This post will be a summary of how I developed The Ouroboros King, a chess roguelike, and my first commercial game. The post will cover development until its release, including planning, marketing, and coding. I will cover what happened post-release in a future post.
I initially wrote a “more narrated” post but it felt too long and boring. I’ve redone it to be shorter by mostly using bullet points.
- The game was developed with Unity, but when I started working on it I only had ~6 months of experience with Unity (during which I made Magplat).
- I did have lots of experience coding, as I’d been a data scientist for 8 years.
- I spent about 12 months working part-time (3-4h/day, 5 days/week) on The Ouroboros King until its release.
The game idea came from 2 different places:
- I think chess is a superb turn-based combat system with simple rules and very deep strategic play.
- After realizing that lots of games are very similar to Slay the Spire with different combat systems (map with different rewards, choose one reward format, 3 acts, …), I decided to borrow that pattern.
I picked this idea among others because it felt relatively easy to code (which in general it was) and it could be done with almost no art skills, making it a feasible project for me.
- I built in the open with a blog about development and a playable version online ASAP. This allowed me to gather some feedback from the start, but not as much as I would’ve liked since few people played the game.
- I uploaded the first playable version to itch.io by mid-June 2022. Here are the update blog posts: June, July, August, December, April.
- Planned around having a payable “short version” of the game (map, combat, recruit and upgrade; just the 1st act) and adding all the systems to it (relics, items, difficulty, dialog). After that, I added polish and more content (more pieces, relics, items, and acts 2 and 3).
- I initially thought I could make it in 6-8 months. When I realized it was getting out of hand (about 8 months in) I timeboxed myself to 12 months. Some ideas like different battle objectives (move your king to a certain location or control a certain square), more complex events (like the ones in StS), and other board modifiers, had to be cut.
- The biggest challenges in terms of code were the game’s AI and the rewind system (very bug-prone).
- At some points near the end of the project, I ignored code quality to be faster and that wasn’t a good idea.
- I had to do very little art (just some pieces and some animations). I took most icons from https://game-icons.net/ and I had an artist do the cover art.
- My brother did the music.
- Some weeks before release the game started catching attention and I got a ton of feedback. I sprinted to add more content in the 2 weeks before launch. This significantly improved the game but added some bugs that got into the launch version…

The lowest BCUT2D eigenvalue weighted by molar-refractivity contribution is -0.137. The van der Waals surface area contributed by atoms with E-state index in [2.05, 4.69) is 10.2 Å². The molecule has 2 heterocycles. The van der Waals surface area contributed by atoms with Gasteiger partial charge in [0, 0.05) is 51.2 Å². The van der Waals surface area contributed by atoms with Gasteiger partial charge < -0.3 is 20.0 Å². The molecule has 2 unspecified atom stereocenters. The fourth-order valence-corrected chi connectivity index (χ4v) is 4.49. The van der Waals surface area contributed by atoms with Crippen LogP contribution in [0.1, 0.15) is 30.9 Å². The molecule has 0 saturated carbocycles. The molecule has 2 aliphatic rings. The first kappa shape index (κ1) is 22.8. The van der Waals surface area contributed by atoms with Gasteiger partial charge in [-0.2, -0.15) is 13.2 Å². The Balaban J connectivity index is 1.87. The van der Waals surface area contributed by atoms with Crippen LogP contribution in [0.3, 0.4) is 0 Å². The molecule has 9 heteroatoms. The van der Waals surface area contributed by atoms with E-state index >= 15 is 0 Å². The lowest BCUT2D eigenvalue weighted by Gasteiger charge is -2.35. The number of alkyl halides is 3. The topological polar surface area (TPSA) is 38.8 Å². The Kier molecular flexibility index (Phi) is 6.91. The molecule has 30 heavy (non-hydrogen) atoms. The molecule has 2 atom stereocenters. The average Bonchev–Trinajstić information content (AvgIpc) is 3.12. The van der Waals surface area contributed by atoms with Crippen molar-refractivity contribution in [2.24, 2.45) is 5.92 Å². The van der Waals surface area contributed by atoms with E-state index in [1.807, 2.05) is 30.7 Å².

- I’m very happy with the end result in terms of playability even if it cannot compete with titans of the genre like Slay the Spire in terms of content quantity (TOK it’s cheaper though).
- Had a Steam page up 7 months before release, but it gathered less than 500 wishlists until a month before release.
- What didn’t work for me in terms of getting wishlists at scale: random Reddit posts, Twitter (#ScreenshotSaturday, #TurnBasedThursday, random posting, … although I made some positive connections to other devs), posting on TIGSource forums, posting on Indie DB.
- What worked was emailing streamers, a single post on r/chess, and Steam Next Fest. It makes me wonder if I should bother with social media or not for future games.
- At the end of January, I emailed around 50 streamers and contacted others through Twitch chat (used it for the smaller ones and had a very low response rate). I found them by looking for top streamers of similar games on SullyGnome. The email I sent was very similar to the one from Zero Sievert. I got covered by Aliensrock, Sifd, Retromation, and Olexa among others, resulting in a crazy wishlist growth. Chess streamers mostly ignored me.
- I had one post on r/chess with ~600 upvotes that also helped.
- February’s Next Fest picked up on the game’s growing popularity and gave me lots of wishlists.
- I got on the popular upcoming list before launch which also boosted the game’s wishlists.
- I launched with ~20k wishlists.
- The game had way more bugs than I’d like to admit because I was changing things until the last moment.
- That plus some early negative reviews made it one of the most stressful days of my life.
- Sales went as expected from my wishlist count (~4.500 units in the 1st month, price of 9.99$ with 10% launch discount).
Given the game’s popularity, I decided to work some more on it, including bug fixes, more content, localizations, and ports (android, iOS). In a few months, I’ll write a new post about how all of this has gone.
The game’s moderate success has inspired me to quit my job and go full-time indie. If you want to know if my localization and porting efforts were worth it, and what kind of games I’ll make in the future make sure to subscribe.